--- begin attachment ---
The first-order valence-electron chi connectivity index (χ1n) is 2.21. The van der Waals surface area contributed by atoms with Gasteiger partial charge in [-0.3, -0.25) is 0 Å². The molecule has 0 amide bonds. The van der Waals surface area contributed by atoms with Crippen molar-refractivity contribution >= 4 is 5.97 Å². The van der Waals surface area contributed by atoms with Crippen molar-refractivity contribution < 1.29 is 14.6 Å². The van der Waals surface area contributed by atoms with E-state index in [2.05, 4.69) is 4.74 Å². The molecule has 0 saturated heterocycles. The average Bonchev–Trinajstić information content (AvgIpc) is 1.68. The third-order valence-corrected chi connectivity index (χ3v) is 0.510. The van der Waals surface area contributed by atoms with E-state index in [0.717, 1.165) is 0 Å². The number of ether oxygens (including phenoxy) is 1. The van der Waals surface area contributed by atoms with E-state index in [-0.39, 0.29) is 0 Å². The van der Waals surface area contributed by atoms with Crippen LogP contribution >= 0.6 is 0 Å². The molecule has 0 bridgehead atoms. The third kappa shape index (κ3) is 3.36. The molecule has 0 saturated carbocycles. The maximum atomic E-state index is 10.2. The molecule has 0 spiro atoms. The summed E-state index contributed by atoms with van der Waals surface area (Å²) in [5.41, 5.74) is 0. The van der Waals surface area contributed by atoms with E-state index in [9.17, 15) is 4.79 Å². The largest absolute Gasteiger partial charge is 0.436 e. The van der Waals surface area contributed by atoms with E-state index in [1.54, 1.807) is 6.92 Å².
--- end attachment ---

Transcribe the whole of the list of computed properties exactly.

The first-order valence-electron chi connectivity index (χ1n) is 2.21. The van der Waals surface area contributed by atoms with Gasteiger partial charge in [-0.3, -0.25) is 0 Å². The molecule has 0 amide bonds. The van der Waals surface area contributed by atoms with Crippen molar-refractivity contribution >= 4 is 5.97 Å². The van der Waals surface area contributed by atoms with Crippen molar-refractivity contribution < 1.29 is 14.6 Å². The van der Waals surface area contributed by atoms with E-state index in [2.05, 4.69) is 4.74 Å². The molecule has 0 saturated heterocycles. The average Bonchev–Trinajstić information content (AvgIpc) is 1.68. The third-order valence-corrected chi connectivity index (χ3v) is 0.510. The van der Waals surface area contributed by atoms with E-state index in [0.717, 1.165) is 0 Å². The number of ether oxygens (including phenoxy) is 1. The van der Waals surface area contributed by atoms with E-state index in [-0.39, 0.29) is 0 Å². The van der Waals surface area contributed by atoms with Crippen LogP contribution >= 0.6 is 0 Å². The molecule has 0 bridgehead atoms. The third kappa shape index (κ3) is 3.36. The molecule has 0 saturated carbocycles. The maximum atomic E-state index is 10.2. The molecule has 0 spiro atoms. The summed E-state index contributed by atoms with van der Waals surface area (Å²) in [5.41, 5.74) is 0. The van der Waals surface area contributed by atoms with E-state index in [9.17, 15) is 4.79 Å². The largest absolute Gasteiger partial charge is 0.436 e. The van der Waals surface area contributed by atoms with E-state index in [1.54, 1.807) is 6.92 Å².